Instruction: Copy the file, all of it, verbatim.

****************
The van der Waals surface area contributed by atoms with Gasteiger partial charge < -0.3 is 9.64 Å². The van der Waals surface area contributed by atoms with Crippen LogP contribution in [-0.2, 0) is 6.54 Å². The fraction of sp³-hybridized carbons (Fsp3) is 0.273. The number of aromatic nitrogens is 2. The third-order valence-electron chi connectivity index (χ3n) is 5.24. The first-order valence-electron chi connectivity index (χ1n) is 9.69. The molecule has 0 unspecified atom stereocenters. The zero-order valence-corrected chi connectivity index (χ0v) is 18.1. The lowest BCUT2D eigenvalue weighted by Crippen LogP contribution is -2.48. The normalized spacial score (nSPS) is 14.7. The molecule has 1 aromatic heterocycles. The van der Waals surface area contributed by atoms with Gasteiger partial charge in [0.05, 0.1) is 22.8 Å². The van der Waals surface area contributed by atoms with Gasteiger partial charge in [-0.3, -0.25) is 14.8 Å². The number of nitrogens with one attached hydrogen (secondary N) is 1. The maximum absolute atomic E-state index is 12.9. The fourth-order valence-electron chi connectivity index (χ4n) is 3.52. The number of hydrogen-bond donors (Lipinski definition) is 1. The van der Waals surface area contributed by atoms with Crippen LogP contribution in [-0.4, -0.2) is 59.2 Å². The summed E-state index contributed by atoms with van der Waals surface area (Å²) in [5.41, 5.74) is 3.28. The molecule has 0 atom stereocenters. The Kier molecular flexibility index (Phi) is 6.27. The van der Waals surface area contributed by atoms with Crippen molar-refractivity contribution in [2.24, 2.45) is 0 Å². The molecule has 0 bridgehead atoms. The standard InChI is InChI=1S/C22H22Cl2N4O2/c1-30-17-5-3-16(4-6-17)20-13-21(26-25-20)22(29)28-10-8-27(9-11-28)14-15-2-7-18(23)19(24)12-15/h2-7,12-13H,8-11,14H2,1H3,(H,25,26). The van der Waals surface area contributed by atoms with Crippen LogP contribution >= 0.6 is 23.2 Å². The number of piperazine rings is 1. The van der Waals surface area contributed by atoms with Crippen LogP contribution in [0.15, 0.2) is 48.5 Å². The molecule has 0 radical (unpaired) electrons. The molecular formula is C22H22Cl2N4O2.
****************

The van der Waals surface area contributed by atoms with Gasteiger partial charge < -0.3 is 9.64 Å². The van der Waals surface area contributed by atoms with Crippen LogP contribution in [-0.2, 0) is 6.54 Å². The fraction of sp³-hybridized carbons (Fsp3) is 0.273. The number of aromatic nitrogens is 2. The third-order valence-electron chi connectivity index (χ3n) is 5.24. The first-order valence-electron chi connectivity index (χ1n) is 9.69. The molecule has 0 unspecified atom stereocenters. The zero-order valence-corrected chi connectivity index (χ0v) is 18.1. The lowest BCUT2D eigenvalue weighted by Crippen LogP contribution is -2.48. The normalized spacial score (nSPS) is 14.7. The molecule has 1 aromatic heterocycles. The van der Waals surface area contributed by atoms with Gasteiger partial charge in [0.05, 0.1) is 22.8 Å². The van der Waals surface area contributed by atoms with Gasteiger partial charge in [-0.3, -0.25) is 14.8 Å². The number of nitrogens with one attached hydrogen (secondary N) is 1. The maximum absolute atomic E-state index is 12.9. The fourth-order valence-electron chi connectivity index (χ4n) is 3.52. The number of hydrogen-bond donors (Lipinski definition) is 1. The van der Waals surface area contributed by atoms with Crippen LogP contribution in [-0.4, -0.2) is 59.2 Å². The summed E-state index contributed by atoms with van der Waals surface area (Å²) in [5.41, 5.74) is 3.28. The molecule has 0 atom stereocenters. The Kier molecular flexibility index (Phi) is 6.27. The van der Waals surface area contributed by atoms with Crippen molar-refractivity contribution in [2.24, 2.45) is 0 Å². The molecule has 0 bridgehead atoms. The standard InChI is InChI=1S/C22H22Cl2N4O2/c1-30-17-5-3-16(4-6-17)20-13-21(26-25-20)22(29)28-10-8-27(9-11-28)14-15-2-7-18(23)19(24)12-15/h2-7,12-13H,8-11,14H2,1H3,(H,25,26). The van der Waals surface area contributed by atoms with Crippen LogP contribution >= 0.6 is 23.2 Å². The number of piperazine rings is 1. The van der Waals surface area contributed by atoms with Crippen LogP contribution in [0.15, 0.2) is 48.5 Å². The molecule has 0 radical (unpaired) electrons. The molecular formula is C22H22Cl2N4O2.